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Charleston Literary Festival 2017

30 May 2017

On Saturday I interviewed novelist Sarah Perry at the Charleston Literary Festival in Sussex, about The Essex Serpent. I grew up nearby in the nearby town of Lewes and it meant so much to me to be back on home turf. Here are some pictures of the weekend, which happens at the beautiful Charleston Farmhouse, home of Vanessa Bell (Virginia Woolf’s sister) and a Bloomsbury Group hub. The church is in the nearby village of Berwick and was decorated by Vanessa Bell, Duncan Grant and Quentin Bell – it’s quite extraordinary.  Sarah’s event was packed but most of all I wish I’d taken a picture for you of the green room, which is the original farmhouse kitchen, with a decorated colander lampshade, and a scrubbed pine table groaning with scones and clotted cream, Victoria sponges, ginger biscuits, pots of tea…Hard to leave.

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Run up to publication of The Night Visitor

18 Apr 2017

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The Night Visitor with its smart new jacket heads out into the world for reviews and endorsements….just over a fortnight till publication.

Bestselling Crime Author Peter May

24 Jan 2017

Peter May at Waterstones Oxford

It was such a pleasure to spend an hour grilling crime author Peter May at Waterstones Oxford​ last night about his new book Cast Iron, the final in his acclaimed Enzo series. The most fascinating revelation, for me, is that, after many months of deep research, Peter spends an intense week writing a detailed storyline and then writes the entire novel in only about *seven weeks*. He makes Peter May Oxford 2017himself write 3,000 words a day, without fail, and will stop practically mid-sentence when he gets to his daily target.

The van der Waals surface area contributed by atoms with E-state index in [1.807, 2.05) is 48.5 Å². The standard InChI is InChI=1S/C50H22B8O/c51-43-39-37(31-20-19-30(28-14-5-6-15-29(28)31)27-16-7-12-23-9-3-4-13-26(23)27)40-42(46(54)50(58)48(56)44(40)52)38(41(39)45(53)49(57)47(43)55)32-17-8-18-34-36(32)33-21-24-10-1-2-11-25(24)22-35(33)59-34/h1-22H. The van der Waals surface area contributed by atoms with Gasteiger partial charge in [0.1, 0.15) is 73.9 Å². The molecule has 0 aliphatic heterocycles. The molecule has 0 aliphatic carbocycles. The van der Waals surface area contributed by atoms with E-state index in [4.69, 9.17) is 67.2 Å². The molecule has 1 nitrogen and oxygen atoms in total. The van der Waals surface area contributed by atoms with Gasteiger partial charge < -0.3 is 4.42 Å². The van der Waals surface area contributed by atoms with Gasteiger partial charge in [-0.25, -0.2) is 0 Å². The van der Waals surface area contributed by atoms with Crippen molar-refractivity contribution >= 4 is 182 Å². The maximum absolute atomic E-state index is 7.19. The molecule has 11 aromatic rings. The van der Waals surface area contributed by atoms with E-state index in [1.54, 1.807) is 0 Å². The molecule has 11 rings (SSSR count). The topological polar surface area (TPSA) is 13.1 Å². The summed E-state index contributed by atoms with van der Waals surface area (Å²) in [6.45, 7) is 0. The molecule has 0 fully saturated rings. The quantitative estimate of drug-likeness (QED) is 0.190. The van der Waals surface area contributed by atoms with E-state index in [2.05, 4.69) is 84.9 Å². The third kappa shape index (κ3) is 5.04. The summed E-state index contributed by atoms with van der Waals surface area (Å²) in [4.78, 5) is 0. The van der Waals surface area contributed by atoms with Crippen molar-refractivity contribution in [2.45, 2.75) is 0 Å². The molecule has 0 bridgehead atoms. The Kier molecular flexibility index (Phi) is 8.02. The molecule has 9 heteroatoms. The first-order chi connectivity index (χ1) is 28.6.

He also talked about the wrench of saying goodbye to his beloved character Enzo, after six books. Incredibly, he started writing the Enzo books after his novel The Blackhouse was turned down by every single UK publisher. It was eventually picked up in France, became a huge bestseller, then had British publishers bidding like crazy to buy it. The madness of subjectivity. He chose Quercus Books​ (a publisher we share) because they were small, supportive with an immensely clever and talented staff. The Blackhouse (which became the first in his famous Lewis Trilogy) went on to sell millions worldwide.

This is the part of my job that I really love – the chance to learn from a pro (who also happens to be a lovely person).

 

 

Ladybird inspiration

2 Nov 2016

Prof Helen Roy Prof Helen Roy

I visited my friend, leading ladybird expert Prof. Helen Roy, today in her Oxfordshire offices. Helen provided much inspiration for my new novel and tons of information and research help into ladybirds and beetles (The Night Visitor is coming out next year, ages away still but I’ve finished it now). Apparently there are Harlequin ladybird swarms going on – it’s ladybird madness across Britain at the moment. The Harlequin is an invasive alien species – they may look cute but they’re the baddies, mainly if you’re a nice British ladybird.

Tabloids of course have reported this as ‘swarms of alien bugs carrying sexually transmitted diseases are invading our homes’.

BBC Report into Harlequin swarms

and…

Brilliant Daily Mirror headline 

‘Research’ trip to the South of France

29 Jun 2016

It was recently our 19th wedding anniversary. The novel I’m now writing is set, in part, in the South of France. When I was growing up we used to go camping there every year and it’s very dear to me.

All this called for an, ehem, ‘research trip.’  It was bliss (and actually quite useful for my book).

Here are a few pictures I took for inspiration.

 

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Forcalquier

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Location Scouting at the Hunterian Museum

12 May 2016

Yesterday I did a spot of location scouting at the Hunterian Museum, inside the Royal College of Surgeons where I’m planning a key scene in the novel I’m writing now.  It’s a fascinating place –  for non-medics like me it’s all about beautiful and creepy oddities; an eighteenth century ‘abscess opener’, a necrotic skull, the death mask of Sir Isaac Newton – I even found a case of beautiful, iridescent beetles (there’s a beetle theme going on in my latest book too).

Find out more here: Hunterian Museum 

 

Hunterian Museum at The Royal College of Surgeons Hunterian Museum at The Royal College of Surgeons

outside Hunterian